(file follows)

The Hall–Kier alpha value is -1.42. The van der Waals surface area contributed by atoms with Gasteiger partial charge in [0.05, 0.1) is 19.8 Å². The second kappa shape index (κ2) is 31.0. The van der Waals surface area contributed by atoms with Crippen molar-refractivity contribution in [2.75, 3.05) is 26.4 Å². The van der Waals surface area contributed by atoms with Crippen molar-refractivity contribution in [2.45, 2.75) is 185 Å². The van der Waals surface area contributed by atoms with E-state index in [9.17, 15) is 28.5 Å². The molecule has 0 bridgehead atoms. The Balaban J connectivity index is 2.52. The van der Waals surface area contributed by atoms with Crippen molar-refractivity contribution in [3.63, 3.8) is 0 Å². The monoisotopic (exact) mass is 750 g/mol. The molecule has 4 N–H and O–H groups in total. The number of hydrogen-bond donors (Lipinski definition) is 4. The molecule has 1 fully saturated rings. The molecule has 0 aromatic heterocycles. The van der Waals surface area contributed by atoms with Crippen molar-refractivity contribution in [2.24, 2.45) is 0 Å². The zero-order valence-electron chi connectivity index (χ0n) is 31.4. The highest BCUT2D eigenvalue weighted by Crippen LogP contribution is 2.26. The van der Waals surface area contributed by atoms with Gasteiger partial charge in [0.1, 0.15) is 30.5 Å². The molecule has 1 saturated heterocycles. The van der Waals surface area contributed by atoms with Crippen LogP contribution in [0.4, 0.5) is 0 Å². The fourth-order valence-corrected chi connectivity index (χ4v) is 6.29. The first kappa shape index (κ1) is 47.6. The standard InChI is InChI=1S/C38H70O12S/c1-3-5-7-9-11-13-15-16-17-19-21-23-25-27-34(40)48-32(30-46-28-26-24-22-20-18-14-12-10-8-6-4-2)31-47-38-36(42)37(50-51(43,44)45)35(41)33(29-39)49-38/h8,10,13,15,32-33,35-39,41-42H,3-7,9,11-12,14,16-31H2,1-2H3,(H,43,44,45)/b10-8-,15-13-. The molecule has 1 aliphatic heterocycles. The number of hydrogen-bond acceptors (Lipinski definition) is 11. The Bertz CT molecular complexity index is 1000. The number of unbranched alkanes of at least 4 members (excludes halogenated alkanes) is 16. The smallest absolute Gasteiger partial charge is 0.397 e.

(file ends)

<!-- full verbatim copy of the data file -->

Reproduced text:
The Hall–Kier alpha value is -1.42. The van der Waals surface area contributed by atoms with Gasteiger partial charge in [0.05, 0.1) is 19.8 Å². The second kappa shape index (κ2) is 31.0. The van der Waals surface area contributed by atoms with Crippen molar-refractivity contribution in [2.75, 3.05) is 26.4 Å². The van der Waals surface area contributed by atoms with Crippen molar-refractivity contribution in [2.45, 2.75) is 185 Å². The van der Waals surface area contributed by atoms with E-state index in [9.17, 15) is 28.5 Å². The molecule has 0 bridgehead atoms. The Balaban J connectivity index is 2.52. The van der Waals surface area contributed by atoms with Crippen molar-refractivity contribution in [3.63, 3.8) is 0 Å². The monoisotopic (exact) mass is 750 g/mol. The molecule has 4 N–H and O–H groups in total. The number of hydrogen-bond donors (Lipinski definition) is 4. The molecule has 1 fully saturated rings. The molecule has 0 aromatic heterocycles. The van der Waals surface area contributed by atoms with Crippen molar-refractivity contribution in [2.24, 2.45) is 0 Å². The zero-order valence-electron chi connectivity index (χ0n) is 31.4. The highest BCUT2D eigenvalue weighted by Crippen LogP contribution is 2.26. The van der Waals surface area contributed by atoms with Gasteiger partial charge in [0.1, 0.15) is 30.5 Å². The molecule has 1 saturated heterocycles. The van der Waals surface area contributed by atoms with Crippen LogP contribution in [0.4, 0.5) is 0 Å². The fourth-order valence-corrected chi connectivity index (χ4v) is 6.29. The first kappa shape index (κ1) is 47.6. The standard InChI is InChI=1S/C38H70O12S/c1-3-5-7-9-11-13-15-16-17-19-21-23-25-27-34(40)48-32(30-46-28-26-24-22-20-18-14-12-10-8-6-4-2)31-47-38-36(42)37(50-51(43,44)45)35(41)33(29-39)49-38/h8,10,13,15,32-33,35-39,41-42H,3-7,9,11-12,14,16-31H2,1-2H3,(H,43,44,45)/b10-8-,15-13-. The molecule has 1 aliphatic heterocycles. The number of hydrogen-bond acceptors (Lipinski definition) is 11. The Bertz CT molecular complexity index is 1000. The number of unbranched alkanes of at least 4 members (excludes halogenated alkanes) is 16. The smallest absolute Gasteiger partial charge is 0.397 e.